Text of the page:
Department of Mechanical Engineering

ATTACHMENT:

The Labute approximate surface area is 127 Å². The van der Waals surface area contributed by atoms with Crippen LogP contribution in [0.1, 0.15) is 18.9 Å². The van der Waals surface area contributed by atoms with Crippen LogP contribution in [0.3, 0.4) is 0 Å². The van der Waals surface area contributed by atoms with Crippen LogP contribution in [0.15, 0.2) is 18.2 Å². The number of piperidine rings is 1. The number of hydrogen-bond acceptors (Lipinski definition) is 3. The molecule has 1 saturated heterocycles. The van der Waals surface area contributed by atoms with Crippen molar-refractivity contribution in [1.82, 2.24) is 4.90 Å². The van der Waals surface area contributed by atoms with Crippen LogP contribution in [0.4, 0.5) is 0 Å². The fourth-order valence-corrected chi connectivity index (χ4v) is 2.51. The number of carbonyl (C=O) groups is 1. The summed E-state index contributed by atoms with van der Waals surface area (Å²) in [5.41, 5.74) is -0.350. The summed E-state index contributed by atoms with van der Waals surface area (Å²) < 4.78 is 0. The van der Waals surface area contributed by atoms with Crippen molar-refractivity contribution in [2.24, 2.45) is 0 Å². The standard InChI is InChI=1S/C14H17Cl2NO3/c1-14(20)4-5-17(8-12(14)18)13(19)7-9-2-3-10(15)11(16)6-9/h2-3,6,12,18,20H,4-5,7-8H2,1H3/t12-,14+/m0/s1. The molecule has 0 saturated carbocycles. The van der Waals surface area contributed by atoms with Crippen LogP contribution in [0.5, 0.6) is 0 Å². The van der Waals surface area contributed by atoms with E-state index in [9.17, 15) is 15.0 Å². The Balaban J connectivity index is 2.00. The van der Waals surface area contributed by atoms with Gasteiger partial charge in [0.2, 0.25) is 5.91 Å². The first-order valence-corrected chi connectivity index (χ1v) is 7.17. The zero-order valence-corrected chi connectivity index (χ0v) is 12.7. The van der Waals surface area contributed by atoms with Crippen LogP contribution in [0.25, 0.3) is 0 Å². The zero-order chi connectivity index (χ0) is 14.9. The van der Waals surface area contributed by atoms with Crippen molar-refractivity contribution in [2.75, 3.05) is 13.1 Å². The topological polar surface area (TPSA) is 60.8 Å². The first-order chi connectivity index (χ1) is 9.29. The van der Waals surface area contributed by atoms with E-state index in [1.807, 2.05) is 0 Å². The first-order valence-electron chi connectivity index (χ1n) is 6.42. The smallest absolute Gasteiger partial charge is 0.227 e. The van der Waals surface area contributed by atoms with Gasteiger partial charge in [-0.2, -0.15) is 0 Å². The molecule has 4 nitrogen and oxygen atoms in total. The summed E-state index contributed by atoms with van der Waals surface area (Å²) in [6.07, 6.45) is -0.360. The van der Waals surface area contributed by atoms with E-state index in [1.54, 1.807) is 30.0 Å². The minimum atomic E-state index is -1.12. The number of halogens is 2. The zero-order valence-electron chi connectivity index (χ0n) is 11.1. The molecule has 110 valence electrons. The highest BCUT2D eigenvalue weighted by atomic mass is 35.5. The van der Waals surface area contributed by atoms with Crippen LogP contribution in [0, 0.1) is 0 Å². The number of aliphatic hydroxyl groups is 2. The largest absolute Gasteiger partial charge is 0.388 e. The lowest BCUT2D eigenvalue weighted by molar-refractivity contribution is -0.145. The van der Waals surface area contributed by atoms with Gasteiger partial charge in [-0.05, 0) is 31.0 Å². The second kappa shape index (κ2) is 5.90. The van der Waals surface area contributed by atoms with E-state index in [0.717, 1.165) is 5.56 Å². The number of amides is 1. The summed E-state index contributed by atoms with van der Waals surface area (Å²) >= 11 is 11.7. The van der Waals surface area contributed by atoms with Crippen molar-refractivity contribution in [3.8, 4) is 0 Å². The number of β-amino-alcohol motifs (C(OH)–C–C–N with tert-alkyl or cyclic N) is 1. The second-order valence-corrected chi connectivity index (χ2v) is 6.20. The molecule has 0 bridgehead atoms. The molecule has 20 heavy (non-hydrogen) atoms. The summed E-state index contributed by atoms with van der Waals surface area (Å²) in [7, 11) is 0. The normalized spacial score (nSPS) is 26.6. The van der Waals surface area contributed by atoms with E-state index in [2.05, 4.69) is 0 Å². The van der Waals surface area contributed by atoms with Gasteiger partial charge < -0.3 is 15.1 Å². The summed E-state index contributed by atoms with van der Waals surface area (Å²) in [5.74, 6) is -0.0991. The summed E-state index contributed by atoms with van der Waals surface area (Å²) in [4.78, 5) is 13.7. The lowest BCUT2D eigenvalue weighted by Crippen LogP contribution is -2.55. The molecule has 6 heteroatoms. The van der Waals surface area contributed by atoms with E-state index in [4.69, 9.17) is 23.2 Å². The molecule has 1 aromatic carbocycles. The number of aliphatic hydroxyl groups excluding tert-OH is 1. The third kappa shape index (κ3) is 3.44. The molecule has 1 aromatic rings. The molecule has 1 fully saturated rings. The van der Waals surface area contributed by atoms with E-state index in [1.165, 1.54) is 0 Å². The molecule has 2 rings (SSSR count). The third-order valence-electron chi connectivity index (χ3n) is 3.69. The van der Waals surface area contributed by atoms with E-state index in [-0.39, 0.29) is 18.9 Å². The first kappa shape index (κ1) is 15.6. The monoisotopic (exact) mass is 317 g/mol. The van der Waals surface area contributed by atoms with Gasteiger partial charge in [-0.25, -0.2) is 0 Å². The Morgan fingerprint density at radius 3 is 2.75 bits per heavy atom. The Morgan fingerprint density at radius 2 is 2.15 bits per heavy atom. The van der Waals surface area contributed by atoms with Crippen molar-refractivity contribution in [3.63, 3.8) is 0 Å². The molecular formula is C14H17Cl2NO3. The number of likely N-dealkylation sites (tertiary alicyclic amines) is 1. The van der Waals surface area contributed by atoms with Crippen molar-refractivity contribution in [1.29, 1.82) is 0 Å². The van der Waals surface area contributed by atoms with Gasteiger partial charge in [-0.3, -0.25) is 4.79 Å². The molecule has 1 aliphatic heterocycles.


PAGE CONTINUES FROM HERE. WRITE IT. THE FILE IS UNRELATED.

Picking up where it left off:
In the 2020-2021 school year, CU Denver’s Polaris Rocketry team set out to compete in the 2021 Argonia Cup Challenge in Argonia, Kansas. The requirements were to launch a rocket to over 8,000 feet using a commercial motor while guiding a golf-ball payload to a pre-determined target location with a descent rate of no greater than 30 feet per second in the vertical plane. To accomplish this task, the Polaris Rocketry team needed to attain a member with a Level 2 Tripoli Rocket Association certification that would allow more powerful rocket motors to be flown. This was accomplished in March of 2020. Although not a requirement, the team agreed that building a rocket that was almost entirely made from scratch would be the most beneficial in terms of design and learning experiences. As a result, the rocket’s motor mount, airframe sections, couplers, and nose cone were wound with carbon fiber and epoxy-filament over the course of several months. Fiberglass fins, bulkheads, and centering-rings were also manufactured to suit the needs of the rocket. Simulations were conducted to examine the proper shapes and material properties that would result in the greatest altitude based on the off-the-shelf motor that was chosen. With the rocket expecting to travel well-into transonic speeds and potentially breaching the speed of sound, weight reduction and aerodynamic streamlining were of the upmost importance. Arguably one of the critical and time-sensitive elements was designing, coding, and the manufacturing of a drone that would eject from the rocket itself and deliver the golf ball payload to its intended target. This goal presented the greatest technical challenge as our team was inexperienced in the realm of unmanned aerial systems (UAS). With each innovative design that was implemented, the weight of the prototypes dropped as complexity increased. Over the course of the design process, the payload section lost approximately a pound of weight while also providing greater flight characteristics. As components were coming together, testing was required for the rocket’s electronics and ejection charges, which were conducted in early March. The Polaris Rocket team participated in the Argonia Cup on March 27th, 2021. Although we did not win the competition, we are incredibly proud of the progress that was made in the last 10 months, especially as we held the distinction of being the only team with a scratch-built rocket.